Now over 60 years old, the park has expanded to about 40 acres. When it was first created, it was set up “so that other farmers could come and see how different crops are growing.”
“It’s a place where you can see the plantings that you’d have to travel to Central America, to Africa, to Asia to see,” Frye said. “You get people from all over the world who love this resource, that we have all of this different stuff here.”
Amplifying this aspect of agritourism will be one of the roles of the new South Miami-Dade Tropical Agricultural Visitor Center at 18710 SW 288th St. in Homestead, which had its ribbon cutting ceremony last month.
The center is a partnership between the Greater Miami Convention and Visitor’s Bureau, the University of Florida Institute of Food and Agricultural Sciences and the Miami-Dade County Cooperative Extension.
The building that houses the center has long served to conduct agricultural research and train local growers on best practices, pesticide use and nutrition. Visitors will have access to pamphlets with information on touring the area and access to agriculture experts.
Joe Schaefer, the UF-IFAS district extension director, who oversees this operation among others, says international visitors have long been interested in hearing from experts at the institute and about lessons learned from South Dade growers. The visitor’s center will formalize these visits, and he hopes, attract more people interested in learning about tropical horticulture.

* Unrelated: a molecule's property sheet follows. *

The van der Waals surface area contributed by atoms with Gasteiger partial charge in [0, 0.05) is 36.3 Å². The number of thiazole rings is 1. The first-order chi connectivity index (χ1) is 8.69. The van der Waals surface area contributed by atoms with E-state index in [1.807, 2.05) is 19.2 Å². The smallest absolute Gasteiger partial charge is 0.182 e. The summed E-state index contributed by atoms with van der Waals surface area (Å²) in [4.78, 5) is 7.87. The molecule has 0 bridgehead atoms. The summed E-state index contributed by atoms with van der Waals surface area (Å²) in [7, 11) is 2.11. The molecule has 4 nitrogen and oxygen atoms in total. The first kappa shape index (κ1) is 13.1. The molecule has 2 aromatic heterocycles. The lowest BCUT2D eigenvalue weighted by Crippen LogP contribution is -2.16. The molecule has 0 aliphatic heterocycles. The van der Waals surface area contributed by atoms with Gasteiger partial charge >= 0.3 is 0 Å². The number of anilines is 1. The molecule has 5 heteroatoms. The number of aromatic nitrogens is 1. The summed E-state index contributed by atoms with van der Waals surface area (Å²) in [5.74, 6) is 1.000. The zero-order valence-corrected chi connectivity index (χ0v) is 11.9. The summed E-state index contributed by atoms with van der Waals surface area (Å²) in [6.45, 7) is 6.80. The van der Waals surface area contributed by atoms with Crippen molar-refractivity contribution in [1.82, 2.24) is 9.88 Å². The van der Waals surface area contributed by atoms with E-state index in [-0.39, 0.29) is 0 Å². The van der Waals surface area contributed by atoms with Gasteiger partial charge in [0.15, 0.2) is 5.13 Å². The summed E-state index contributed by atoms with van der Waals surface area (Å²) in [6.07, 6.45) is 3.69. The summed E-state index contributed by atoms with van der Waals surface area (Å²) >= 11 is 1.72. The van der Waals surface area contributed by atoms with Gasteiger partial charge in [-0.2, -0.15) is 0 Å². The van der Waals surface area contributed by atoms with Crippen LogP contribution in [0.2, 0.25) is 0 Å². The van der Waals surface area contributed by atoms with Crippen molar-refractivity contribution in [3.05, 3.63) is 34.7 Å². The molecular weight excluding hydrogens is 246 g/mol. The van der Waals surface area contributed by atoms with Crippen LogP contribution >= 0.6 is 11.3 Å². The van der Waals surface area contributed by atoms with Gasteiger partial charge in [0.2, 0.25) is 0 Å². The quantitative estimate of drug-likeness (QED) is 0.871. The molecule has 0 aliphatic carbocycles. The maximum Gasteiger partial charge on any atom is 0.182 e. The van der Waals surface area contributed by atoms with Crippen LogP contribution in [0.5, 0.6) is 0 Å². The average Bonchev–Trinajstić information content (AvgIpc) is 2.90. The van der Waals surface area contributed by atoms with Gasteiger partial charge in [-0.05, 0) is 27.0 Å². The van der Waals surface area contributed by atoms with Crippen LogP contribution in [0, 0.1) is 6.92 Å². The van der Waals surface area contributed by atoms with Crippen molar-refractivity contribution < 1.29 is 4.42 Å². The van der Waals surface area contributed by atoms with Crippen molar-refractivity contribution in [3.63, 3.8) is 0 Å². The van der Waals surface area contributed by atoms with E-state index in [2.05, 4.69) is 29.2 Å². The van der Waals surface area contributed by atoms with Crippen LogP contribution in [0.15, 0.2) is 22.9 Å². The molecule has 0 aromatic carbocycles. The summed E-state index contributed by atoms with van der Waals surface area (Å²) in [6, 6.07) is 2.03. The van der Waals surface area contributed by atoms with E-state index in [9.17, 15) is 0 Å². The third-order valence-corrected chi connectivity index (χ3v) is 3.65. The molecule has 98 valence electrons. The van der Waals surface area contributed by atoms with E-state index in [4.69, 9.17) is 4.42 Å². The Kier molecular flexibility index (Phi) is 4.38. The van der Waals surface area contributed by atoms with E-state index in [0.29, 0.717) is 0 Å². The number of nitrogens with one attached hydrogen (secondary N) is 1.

“We have people from all around the world that come there,” Schaefer said. “We have people from Asia … the Caribbean. We have people from all of the states. We grow some of their crops and they want to learn how they can be more successful.”
AGRITOURISM ADDS UP
Economically, agritourism makes sense.
“As time went on, the farming part didn’t make as much money as we wanted it to make. And the future didn’t look so bright,” Schnebly said. “The thought was, why don’t we do something to bring people?”
And they came. Today the establishment welcomes thousands of visitors every year and is repeatedly ranked as a top tourist destination. Retail sales only make up a quarter of his total revenue, and he says doesn’t employ sales people.
What started as a farm turned into a destination winery, expanded to add a brewery and, Schnebly hopes, will soon also incorporate a restaurant. Today, guests can get tours of the farm and facility, and taste rare wines (the avocado and lychee wines are local favorites.)
“Making wine out of fruit is ridiculously more difficult than making wine out of grapes,” Schnebly said, but he adds that watching people enjoy a glass right there compensates.